GARAB DORJE’S THREE ESSENTIAL POINTS
(The notes below are from A. H. Almaas’s overview of this lecture.)
This lecture is not me teaching Dzogchen. Even though I have studied it and practiced it some, and know experientially its realization, I am not a teacher of Dzogchen.
I wanted to give some observations of how Dzogchen got to be practiced in the West, and how it is similar or different from how it was done in Tibet. My intention is to help those interested in it or practicing it in understanding how it can work effectively, as it had done for the great masters of Tibet.
And I am going to use the source instructions for Dzogchen, what are called Garab Dorje three essential points or statements. They are actually a very clear instruction of how this path works, and the main stages of practice and realization.
I remember going to a talk by Norbu Rinpoche when he first came to the US. It was in San Francisco, and he was basically indicating that Dzogchen in Tibet is taught as the last of nine vehicles of the Nymapa lineage, the most ancient in Tibet which was started by Padmasamphava. In that talk and later in his teachings, he was spearheading teaching Dzogchen in the West in a different way. He believed that since Dzogchen is about pure awareness not related to culture or ritual, it can be taught directly in the West without having to go through the lower yanas or having to do the preliminary practices, the Ngodro. And in his teaching, he kept talking about how there are three levels of students: those with lower intelligence those with average intelligence and those with great intelligence. And that Dzogchen is for those with great intelligence.
This was emphasized not only by Norbu but also by the other lamas who were coming to the West and giving transmissions or weekends or longer retreats. This is actually part of the tradition of Dzogchen. So many of the intellectuals in the West who felt they were intelligent got interested and followed this teaching in the last quarter of the twentieth century. From what I have observed, since I knew many of the individuals who followed Dzogchen teachings, many got the transmission, called Direct Introduction in Dzogchen, and went to retreats. However, it is rare to find one who really learnt it to the point of realization.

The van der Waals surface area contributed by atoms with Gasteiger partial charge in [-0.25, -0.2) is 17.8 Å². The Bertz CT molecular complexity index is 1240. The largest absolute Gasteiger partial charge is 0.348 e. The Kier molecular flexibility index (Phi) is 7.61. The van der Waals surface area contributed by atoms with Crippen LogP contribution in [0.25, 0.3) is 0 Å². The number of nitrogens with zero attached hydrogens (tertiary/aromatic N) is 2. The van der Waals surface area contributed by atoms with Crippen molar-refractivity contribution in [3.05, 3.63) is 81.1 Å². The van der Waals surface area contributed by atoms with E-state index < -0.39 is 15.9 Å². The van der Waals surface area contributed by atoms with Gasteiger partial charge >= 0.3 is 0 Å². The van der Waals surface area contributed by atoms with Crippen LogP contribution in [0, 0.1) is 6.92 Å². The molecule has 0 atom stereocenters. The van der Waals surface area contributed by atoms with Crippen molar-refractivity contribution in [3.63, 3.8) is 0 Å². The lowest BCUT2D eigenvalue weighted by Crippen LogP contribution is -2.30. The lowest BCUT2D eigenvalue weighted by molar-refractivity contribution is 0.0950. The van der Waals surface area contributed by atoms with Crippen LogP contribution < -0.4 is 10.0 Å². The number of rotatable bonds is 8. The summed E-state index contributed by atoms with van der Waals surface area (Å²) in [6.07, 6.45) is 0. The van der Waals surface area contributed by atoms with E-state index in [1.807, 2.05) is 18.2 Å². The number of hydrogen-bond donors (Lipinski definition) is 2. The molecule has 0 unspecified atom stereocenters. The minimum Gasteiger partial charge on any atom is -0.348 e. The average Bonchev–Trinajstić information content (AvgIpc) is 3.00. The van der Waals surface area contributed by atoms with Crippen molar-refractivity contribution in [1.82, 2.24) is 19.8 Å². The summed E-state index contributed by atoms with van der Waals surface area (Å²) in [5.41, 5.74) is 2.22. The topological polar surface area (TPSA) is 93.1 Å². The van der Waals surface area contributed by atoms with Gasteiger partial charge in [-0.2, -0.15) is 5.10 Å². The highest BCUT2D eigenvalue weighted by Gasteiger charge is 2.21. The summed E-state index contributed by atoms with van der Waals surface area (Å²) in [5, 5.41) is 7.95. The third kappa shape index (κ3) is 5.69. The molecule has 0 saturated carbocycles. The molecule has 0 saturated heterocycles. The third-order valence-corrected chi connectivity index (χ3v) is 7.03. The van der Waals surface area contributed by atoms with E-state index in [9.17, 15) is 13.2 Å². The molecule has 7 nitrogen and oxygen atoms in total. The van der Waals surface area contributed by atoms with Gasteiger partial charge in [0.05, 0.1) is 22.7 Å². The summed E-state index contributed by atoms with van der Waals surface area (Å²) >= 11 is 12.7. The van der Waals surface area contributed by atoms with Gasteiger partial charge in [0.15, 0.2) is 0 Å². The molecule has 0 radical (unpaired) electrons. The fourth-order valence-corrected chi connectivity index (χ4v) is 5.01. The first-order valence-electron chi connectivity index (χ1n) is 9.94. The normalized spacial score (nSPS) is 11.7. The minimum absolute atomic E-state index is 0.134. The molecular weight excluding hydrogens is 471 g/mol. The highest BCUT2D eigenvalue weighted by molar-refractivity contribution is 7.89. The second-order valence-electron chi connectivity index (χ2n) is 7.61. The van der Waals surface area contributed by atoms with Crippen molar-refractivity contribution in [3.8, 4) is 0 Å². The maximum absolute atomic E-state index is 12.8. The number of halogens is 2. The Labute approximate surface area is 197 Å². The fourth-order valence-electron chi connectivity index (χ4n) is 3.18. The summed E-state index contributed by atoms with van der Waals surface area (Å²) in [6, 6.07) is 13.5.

In other words, I see that the way Norbu introduced the teaching, which became the main way Dzogchen is taught in the West, did not work as well as he expected. He actually recognized that himself at some point, for many years later he decided that his students should do the Ngondro, the preliminary practices that included things like countless prostrations. That was standard in Tibet.
I have some observations and comments about why this approach did not work as well, and how one can practice this teaching in a way that can work the way it did in Tibet. And to do this I will use Garab Dorje three essential points, which all practitioners of Dzogchen know.
GARAB DORJE THREE ESSENTIAL POINTS
1. DIRECT INTRODUCTION to the primordial state is transmitted straight away by the master to the disciple. The master always remains in the primordial state, and the presence of the state communicates itself to the disciple in whatever situation or activity they may share.
2. The DISCIPLE enters into non-dual contemplation and, experiencing the primordial state, NO LONGER REMAINS IN ANY DOUBT as to what it is.
3. THE DISCIPLE CONTINUES IN THE STATE of non-dual contemplation, the primordial state, bringing contemplation into every action, until that which is every individual’s true condition from the beginning (the Dharmakaya), but which remains obscured by dualistic vision, is made real, or realized. One continues right up to Total Realization